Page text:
Are all errors created equal?: Testing the effects of error characteristics on learning from errors in three countries

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Errors can be a source of learning. However, little is known to what extent learning from errors depends on error characteristics and the context in which the error was made. We tested the assumption that more learning occurs from errors with severe consequences and when the error was made by oneself. We further investigated if and how learning from errors and organizational error culture differs between countries. In two vignette studies (Study 1, N = 118 from the United States; Study 2, N = 588 from the United States, Hungary, and Germany), participants responded to error scenarios that happened to employees at work. As expected, people learned more from errors in terms of affective error learning (Studies 1 and 2) and cognitive error learning (Study 1) if consequences were severe and if the error was made by themselves. Furthermore, we found differences between countries (Study 2) in that participants from the United States learned more from errors and reported more error management culture than participants from Hungary or Germany. Furthermore, the relationship of country and learning was mediated by error management culture. With our studies, we aim to contribute to a better exploitation of the learning potential inherent in errors.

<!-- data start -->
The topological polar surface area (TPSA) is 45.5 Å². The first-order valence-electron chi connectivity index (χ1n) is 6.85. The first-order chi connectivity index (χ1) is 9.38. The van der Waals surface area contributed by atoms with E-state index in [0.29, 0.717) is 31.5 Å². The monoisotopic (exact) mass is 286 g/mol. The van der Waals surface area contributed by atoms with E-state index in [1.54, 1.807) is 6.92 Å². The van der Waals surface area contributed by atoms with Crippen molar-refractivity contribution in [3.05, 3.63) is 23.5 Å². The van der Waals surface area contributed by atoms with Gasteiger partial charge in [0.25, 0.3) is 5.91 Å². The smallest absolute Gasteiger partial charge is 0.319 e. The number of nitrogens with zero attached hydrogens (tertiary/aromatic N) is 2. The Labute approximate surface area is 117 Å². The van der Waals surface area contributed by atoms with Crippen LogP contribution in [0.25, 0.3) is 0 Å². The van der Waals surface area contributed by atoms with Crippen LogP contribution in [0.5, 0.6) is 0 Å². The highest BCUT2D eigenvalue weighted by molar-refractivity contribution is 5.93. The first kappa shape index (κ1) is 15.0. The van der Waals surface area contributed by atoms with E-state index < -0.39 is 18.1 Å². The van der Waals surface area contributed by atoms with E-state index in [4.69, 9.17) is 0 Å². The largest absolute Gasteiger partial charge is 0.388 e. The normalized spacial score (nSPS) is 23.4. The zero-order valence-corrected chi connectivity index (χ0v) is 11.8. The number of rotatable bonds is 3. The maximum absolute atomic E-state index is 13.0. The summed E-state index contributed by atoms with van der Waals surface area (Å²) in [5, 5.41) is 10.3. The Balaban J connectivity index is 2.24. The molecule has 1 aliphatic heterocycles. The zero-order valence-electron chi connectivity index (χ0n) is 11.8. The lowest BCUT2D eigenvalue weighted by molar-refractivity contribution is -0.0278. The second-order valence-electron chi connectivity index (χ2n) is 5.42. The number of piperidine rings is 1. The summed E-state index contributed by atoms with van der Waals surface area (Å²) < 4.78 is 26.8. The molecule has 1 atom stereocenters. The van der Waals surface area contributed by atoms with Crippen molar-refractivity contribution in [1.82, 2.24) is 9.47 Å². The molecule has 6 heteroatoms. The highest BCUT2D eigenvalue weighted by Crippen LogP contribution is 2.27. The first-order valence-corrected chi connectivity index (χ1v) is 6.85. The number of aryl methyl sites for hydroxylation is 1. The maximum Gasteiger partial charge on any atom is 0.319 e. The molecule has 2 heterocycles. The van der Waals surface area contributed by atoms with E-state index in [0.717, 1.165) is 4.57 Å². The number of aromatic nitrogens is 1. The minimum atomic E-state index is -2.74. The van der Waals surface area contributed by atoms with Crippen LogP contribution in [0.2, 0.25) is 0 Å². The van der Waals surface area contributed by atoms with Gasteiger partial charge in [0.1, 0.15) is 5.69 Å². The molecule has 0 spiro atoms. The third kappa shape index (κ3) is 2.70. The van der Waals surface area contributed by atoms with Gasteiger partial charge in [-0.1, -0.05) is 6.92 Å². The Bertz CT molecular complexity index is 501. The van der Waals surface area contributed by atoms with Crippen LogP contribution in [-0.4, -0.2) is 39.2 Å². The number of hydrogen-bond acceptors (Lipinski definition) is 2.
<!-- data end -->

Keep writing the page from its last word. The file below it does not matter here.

ZeitschriftThe European Journal of Work and Organizational Psychology
Anzahl der Seiten15
PublikationsstatusElektronische Veröffentlichung vor Drucklegung - 02.11.2020